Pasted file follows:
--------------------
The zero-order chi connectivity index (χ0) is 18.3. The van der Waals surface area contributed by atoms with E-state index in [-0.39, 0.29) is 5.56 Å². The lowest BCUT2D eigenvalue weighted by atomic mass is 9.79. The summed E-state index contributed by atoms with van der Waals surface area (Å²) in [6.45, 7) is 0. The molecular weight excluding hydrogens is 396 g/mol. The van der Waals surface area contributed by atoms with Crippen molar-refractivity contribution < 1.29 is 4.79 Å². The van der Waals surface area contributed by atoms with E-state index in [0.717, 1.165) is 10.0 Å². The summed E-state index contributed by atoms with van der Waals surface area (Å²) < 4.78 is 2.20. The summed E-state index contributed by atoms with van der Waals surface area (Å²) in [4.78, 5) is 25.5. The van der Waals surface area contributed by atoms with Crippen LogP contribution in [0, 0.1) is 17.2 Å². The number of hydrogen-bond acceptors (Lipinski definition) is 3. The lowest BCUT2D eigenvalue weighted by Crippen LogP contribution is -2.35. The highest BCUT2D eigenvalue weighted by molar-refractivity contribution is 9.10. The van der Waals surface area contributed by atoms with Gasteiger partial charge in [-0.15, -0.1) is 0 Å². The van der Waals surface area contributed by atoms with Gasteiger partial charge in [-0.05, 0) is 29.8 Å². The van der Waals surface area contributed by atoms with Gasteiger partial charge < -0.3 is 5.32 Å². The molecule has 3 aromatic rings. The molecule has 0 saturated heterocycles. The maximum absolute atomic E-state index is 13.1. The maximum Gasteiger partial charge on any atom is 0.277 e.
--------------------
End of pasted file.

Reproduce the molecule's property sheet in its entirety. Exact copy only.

The zero-order chi connectivity index (χ0) is 18.3. The van der Waals surface area contributed by atoms with E-state index in [-0.39, 0.29) is 5.56 Å². The lowest BCUT2D eigenvalue weighted by atomic mass is 9.79. The summed E-state index contributed by atoms with van der Waals surface area (Å²) in [6.45, 7) is 0. The molecular weight excluding hydrogens is 396 g/mol. The van der Waals surface area contributed by atoms with Crippen molar-refractivity contribution < 1.29 is 4.79 Å². The van der Waals surface area contributed by atoms with E-state index in [0.717, 1.165) is 10.0 Å². The summed E-state index contributed by atoms with van der Waals surface area (Å²) < 4.78 is 2.20. The summed E-state index contributed by atoms with van der Waals surface area (Å²) in [4.78, 5) is 25.5. The van der Waals surface area contributed by atoms with Crippen LogP contribution in [0, 0.1) is 17.2 Å². The number of hydrogen-bond acceptors (Lipinski definition) is 3. The lowest BCUT2D eigenvalue weighted by Crippen LogP contribution is -2.35. The highest BCUT2D eigenvalue weighted by molar-refractivity contribution is 9.10. The van der Waals surface area contributed by atoms with Gasteiger partial charge in [-0.15, -0.1) is 0 Å². The van der Waals surface area contributed by atoms with Gasteiger partial charge in [-0.05, 0) is 29.8 Å². The van der Waals surface area contributed by atoms with Gasteiger partial charge < -0.3 is 5.32 Å². The molecule has 3 aromatic rings. The molecule has 0 saturated heterocycles. The maximum absolute atomic E-state index is 13.1. The maximum Gasteiger partial charge on any atom is 0.277 e.